Distance moduli from the web interface at low redshift

In the web interface (the one that returns models instantly), interpolation is used on a pre-calculated grid to calculate distance moduli. This is a problem at low redshift, where the redshift-distance moduli relationship is highly non-linear. The difference between the interpolated distance modulus and the actual one can be as large as 0.1 mags for z < 0.001, but falls to less than 0.01 mags for z > 0.05. If this is a problem you can either use EzGal yourself from python or use the model server, which emails results to you. Both of these methods will calculate the distance moduli precisely, instead of using interpolation.

Model calculations near z=zf

EzGal uses interpolation when calculating magnitude and mass values. This can be problematic as the output redshift approaches the formation redshift, because very close to the formation redshift the properites of the stellar population are changing very rapidly. This cannot be properly represented by interpolation, and so the properties returned by EzGal can be wrong. Unfortunately this is more of a model limitation than an EzGal limitation - at very young ages you can only reliably extract information about a stellar population for the ages output by the stellar model. Any finer time sampling will require some interpolation scheme which will introduce errors. At the very least for star formation histories with short bursts consider any redshifts which are within the burst to be suspect.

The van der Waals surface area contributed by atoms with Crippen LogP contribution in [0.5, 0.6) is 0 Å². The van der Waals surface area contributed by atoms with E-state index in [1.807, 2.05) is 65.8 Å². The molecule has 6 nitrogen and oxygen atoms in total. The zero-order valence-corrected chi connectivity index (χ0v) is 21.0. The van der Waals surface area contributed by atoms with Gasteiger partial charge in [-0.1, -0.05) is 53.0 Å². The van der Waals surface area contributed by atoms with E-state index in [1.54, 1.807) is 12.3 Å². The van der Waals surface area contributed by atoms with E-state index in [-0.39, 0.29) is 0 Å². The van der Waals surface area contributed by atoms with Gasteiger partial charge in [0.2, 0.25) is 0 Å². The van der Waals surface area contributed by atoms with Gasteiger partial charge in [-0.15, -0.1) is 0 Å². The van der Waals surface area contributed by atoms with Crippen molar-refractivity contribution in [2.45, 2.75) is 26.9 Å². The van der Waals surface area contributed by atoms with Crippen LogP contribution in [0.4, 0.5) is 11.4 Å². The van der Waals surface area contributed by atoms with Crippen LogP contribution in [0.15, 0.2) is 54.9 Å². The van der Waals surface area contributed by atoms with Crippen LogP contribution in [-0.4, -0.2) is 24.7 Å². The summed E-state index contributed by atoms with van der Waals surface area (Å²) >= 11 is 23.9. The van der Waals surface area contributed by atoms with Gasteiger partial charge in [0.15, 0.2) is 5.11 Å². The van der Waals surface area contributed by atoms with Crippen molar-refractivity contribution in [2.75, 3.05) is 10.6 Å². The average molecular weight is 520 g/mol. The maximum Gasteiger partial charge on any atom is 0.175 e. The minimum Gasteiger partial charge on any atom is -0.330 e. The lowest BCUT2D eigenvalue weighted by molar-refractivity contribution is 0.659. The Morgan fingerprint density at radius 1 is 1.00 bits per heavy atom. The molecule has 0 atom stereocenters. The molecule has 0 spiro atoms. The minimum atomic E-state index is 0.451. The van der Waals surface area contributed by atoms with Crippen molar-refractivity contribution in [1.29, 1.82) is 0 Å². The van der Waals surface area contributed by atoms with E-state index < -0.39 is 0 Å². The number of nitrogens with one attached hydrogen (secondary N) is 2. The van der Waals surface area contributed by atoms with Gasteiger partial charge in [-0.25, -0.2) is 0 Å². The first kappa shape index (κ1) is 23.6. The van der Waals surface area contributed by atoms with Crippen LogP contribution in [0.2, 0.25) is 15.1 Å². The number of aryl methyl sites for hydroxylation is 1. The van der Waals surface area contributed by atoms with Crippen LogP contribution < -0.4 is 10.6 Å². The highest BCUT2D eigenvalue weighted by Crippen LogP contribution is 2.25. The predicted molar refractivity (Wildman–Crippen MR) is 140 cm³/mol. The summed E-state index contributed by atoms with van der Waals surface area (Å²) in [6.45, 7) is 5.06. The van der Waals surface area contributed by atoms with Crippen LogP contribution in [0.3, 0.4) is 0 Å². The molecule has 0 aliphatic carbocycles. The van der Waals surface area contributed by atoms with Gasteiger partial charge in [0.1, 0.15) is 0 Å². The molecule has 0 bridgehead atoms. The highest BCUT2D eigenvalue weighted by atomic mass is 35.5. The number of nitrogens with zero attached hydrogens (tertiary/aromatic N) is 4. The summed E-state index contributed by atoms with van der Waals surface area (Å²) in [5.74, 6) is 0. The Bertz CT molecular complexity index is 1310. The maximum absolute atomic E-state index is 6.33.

EzGal returns magnitudes past the useful regions of the SPS spectra

All models only cover a finite region of wavelength space, and often with differing resolutions. At the moment EzGal does not do a very good job of detecting the end of an SPS model. As a result of this, EzGal might return a magnitude (leading you to believe it is reasonable) even if the model ends halfway thorugh the filter, or if the resolution of the model is so low that only one or two points from the spectra go through the filter. In either case, the returned magnitude is pretty much junk, but there is no way to know this. At some point I will fix this. So be aware of where your models end. If you are using a very blue filter, do some sanity checks before trusting them at higher redshifts. Fortunately galaxies are not visible through blue filters at high redshift, so chances are this will never be a problem. Also make sure the models are reliable at very long wavelengths before you trust them. I don't have any filters redder than about IRAC ch2 on the web interface because I found many of the models had too low of a resolution to be useful past that point.

Improper calculations for CSPs with discontinuities in the star formation history

Discontinuties are always a source of trouble, and at the moment it is not clear whether or not EzGal is properly handling them when calculating CSPs. In fact, it seems not to be. If you do model a star formation history with discontinuities then expect EzGal to hit the maximum iteration limit, and expect your model to take a very long amount of time to calculate. Moreover, it still might not be correct. Test your results carefully. This is why (at the moment) I don't distribute any CSPs on the web interface that are a short burst of star formation.